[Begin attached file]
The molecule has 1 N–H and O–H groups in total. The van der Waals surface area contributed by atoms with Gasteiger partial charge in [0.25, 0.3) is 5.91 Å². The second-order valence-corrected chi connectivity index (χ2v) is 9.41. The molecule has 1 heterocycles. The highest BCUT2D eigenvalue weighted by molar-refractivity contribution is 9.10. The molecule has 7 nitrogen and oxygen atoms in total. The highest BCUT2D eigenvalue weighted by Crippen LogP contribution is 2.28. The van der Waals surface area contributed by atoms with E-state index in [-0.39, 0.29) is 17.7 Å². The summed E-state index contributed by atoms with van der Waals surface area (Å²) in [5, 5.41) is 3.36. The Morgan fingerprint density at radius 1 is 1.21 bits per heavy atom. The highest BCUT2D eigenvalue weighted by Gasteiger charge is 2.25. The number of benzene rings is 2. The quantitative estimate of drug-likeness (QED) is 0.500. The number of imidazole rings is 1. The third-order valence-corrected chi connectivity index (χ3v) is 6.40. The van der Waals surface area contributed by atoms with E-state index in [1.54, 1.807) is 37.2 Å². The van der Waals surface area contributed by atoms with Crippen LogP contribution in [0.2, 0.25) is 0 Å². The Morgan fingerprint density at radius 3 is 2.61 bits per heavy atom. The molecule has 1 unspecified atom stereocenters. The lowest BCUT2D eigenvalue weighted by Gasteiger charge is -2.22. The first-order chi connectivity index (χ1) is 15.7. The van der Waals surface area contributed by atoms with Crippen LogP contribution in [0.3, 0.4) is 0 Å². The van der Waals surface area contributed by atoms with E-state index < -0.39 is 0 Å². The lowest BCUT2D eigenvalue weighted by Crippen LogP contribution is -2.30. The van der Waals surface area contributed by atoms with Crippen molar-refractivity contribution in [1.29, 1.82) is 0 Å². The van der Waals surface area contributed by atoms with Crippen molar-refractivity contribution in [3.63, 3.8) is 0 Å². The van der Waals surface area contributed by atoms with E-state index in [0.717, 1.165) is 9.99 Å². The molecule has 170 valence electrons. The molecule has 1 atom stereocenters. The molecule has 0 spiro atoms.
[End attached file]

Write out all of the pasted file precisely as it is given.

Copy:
The molecule has 1 N–H and O–H groups in total. The van der Waals surface area contributed by atoms with Gasteiger partial charge in [0.25, 0.3) is 5.91 Å². The second-order valence-corrected chi connectivity index (χ2v) is 9.41. The molecule has 1 heterocycles. The highest BCUT2D eigenvalue weighted by molar-refractivity contribution is 9.10. The molecule has 7 nitrogen and oxygen atoms in total. The highest BCUT2D eigenvalue weighted by Crippen LogP contribution is 2.28. The van der Waals surface area contributed by atoms with E-state index in [-0.39, 0.29) is 17.7 Å². The summed E-state index contributed by atoms with van der Waals surface area (Å²) in [5, 5.41) is 3.36. The Morgan fingerprint density at radius 1 is 1.21 bits per heavy atom. The highest BCUT2D eigenvalue weighted by Gasteiger charge is 2.25. The number of benzene rings is 2. The quantitative estimate of drug-likeness (QED) is 0.500. The number of imidazole rings is 1. The third-order valence-corrected chi connectivity index (χ3v) is 6.40. The van der Waals surface area contributed by atoms with E-state index in [1.54, 1.807) is 37.2 Å². The van der Waals surface area contributed by atoms with Crippen LogP contribution in [0.2, 0.25) is 0 Å². The Morgan fingerprint density at radius 3 is 2.61 bits per heavy atom. The molecule has 1 unspecified atom stereocenters. The lowest BCUT2D eigenvalue weighted by Gasteiger charge is -2.22. The first-order chi connectivity index (χ1) is 15.7. The van der Waals surface area contributed by atoms with Crippen LogP contribution in [0.3, 0.4) is 0 Å². The van der Waals surface area contributed by atoms with E-state index < -0.39 is 0 Å². The lowest BCUT2D eigenvalue weighted by Crippen LogP contribution is -2.30. The van der Waals surface area contributed by atoms with Crippen molar-refractivity contribution in [1.29, 1.82) is 0 Å². The van der Waals surface area contributed by atoms with Crippen molar-refractivity contribution in [3.63, 3.8) is 0 Å². The van der Waals surface area contributed by atoms with E-state index in [0.717, 1.165) is 9.99 Å². The molecule has 170 valence electrons. The molecule has 1 atom stereocenters. The molecule has 0 spiro atoms.